Resource for day centres – Guide for adult day centres to ‘unlock lockdown’ safely

Caroline Green and Katharine Orellana, Post-Doctoral Fellows, National Institute for Health Research Applied Research Collaboration South London. (721 words)

On 23 March 2020, most of England’s population was placed into ‘lockdown’ due to the novel Coronavirus or COVID-19 pandemic taking hold across the UK. This was an unprecedented move by the government and meant that social care services, including day centres for older people or those with social care needs mostly closed to regular users.

Several months later, the government is taking a step-by-step approach to ‘unlocking’ society, with social clubs and community centres allowed to open again from 4 July 2020. But, with the pandemic not yet subsided, day centres are faced with the task of making their services safe and reducing the risks of infections to service users and staff. This is particularly important for day centres, as they may serve groups of people at risk of being seriously affected by the virus, such as people with underlying health conditions.

To date, day centres have not been issued with any guidance on how to go about unlocking their services safely and inviting users back. NIHR ARC South London has produced guidance that aims to support managers or volunteer co-ordinators of day centres to plan for a ‘new normal’. We are also working with the Social Care Institute for Excellence (SCIE) to help take this further.

The resource is free of charge, can be easily downloaded and printed off. We would really appreciate feedback on the document’s usefulness. Please follow this link to find the resource:

Helping adult day centres to ‘unlock lockdown

The guidance has two parts:

Part 1 covers some of the practicalities of re-opening. We draw on guidance related to Coronavirus or COVID-19, on other guidance related to social care (e.g. Department of Health and Social Care guidance on risk empowerment), and relevant guidance, advice, action points for regulated settings (such as early years day care and care homes), some of which is also relevant to adult day centres. The reader is prompted to think about the specifics of their own activities. As every setting is different, providers will need to use their professional judgement, and take account of public health guidance to maximise safety but also wellbeing for everyone.

Sections cover: infection control, communications, supporting service users, carers, staff and volunteers, and yourself, some final things people are likely to want to consider doing before re-opening, and there is a practical scenario planning tool.  At the end are source documents and further resources.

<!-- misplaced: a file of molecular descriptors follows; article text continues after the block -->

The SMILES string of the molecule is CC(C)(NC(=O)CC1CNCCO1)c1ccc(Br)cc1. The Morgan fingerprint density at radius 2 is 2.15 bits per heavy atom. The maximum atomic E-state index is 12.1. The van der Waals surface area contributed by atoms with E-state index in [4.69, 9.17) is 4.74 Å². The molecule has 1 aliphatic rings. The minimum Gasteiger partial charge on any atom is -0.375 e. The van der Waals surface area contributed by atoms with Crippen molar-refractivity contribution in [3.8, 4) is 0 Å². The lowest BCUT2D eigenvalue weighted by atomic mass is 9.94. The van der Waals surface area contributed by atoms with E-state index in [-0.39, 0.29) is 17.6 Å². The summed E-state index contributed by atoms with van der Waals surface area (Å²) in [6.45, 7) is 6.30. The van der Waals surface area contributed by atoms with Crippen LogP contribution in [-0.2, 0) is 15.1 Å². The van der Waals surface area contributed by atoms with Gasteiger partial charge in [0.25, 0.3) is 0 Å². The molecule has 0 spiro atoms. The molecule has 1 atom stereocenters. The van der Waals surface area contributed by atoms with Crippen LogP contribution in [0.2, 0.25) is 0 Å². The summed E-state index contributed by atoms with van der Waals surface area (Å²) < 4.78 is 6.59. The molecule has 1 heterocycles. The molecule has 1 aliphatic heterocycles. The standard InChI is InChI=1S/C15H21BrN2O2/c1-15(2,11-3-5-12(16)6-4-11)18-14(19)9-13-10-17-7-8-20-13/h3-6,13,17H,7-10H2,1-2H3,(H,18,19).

Part 2 is a Word document that aims to prompt reflection on what has happened during lockdown, what else you may wish to think about, the process of moving forwards and any learning that will be helpful for the future. Individual sections can be completed according to the stage you are in. It reflects the strong evidence that day centres are valued by the people who attend and that they improve their quality of life. They help people to stay living at home and provide family members with help in their caring role. They play an important part in preventing loneliness and social isolation. They can and should be part of the nation’s recovery from Coronavirus.

Feedback

Please let us know if you have found these documents useful or can suggest any changes.
We are interested in documenting how the Coronavirus or Covid-19 pandemic is impacting on day centres.

Further information about our ARC South London work and our work on day centres

Please address any feedback or comments to: Katharine.Orellana@kcl.ac.uk

This project is funded by the National Institute for Health Research (NIHR) Applied Research Collaboration South London (NIHR ARC South London) at King’s College Hospital NHS Foundation Trust. The views expressed are those of the authors and not necessarily those of the NIHR or the Department of Health and Social Care.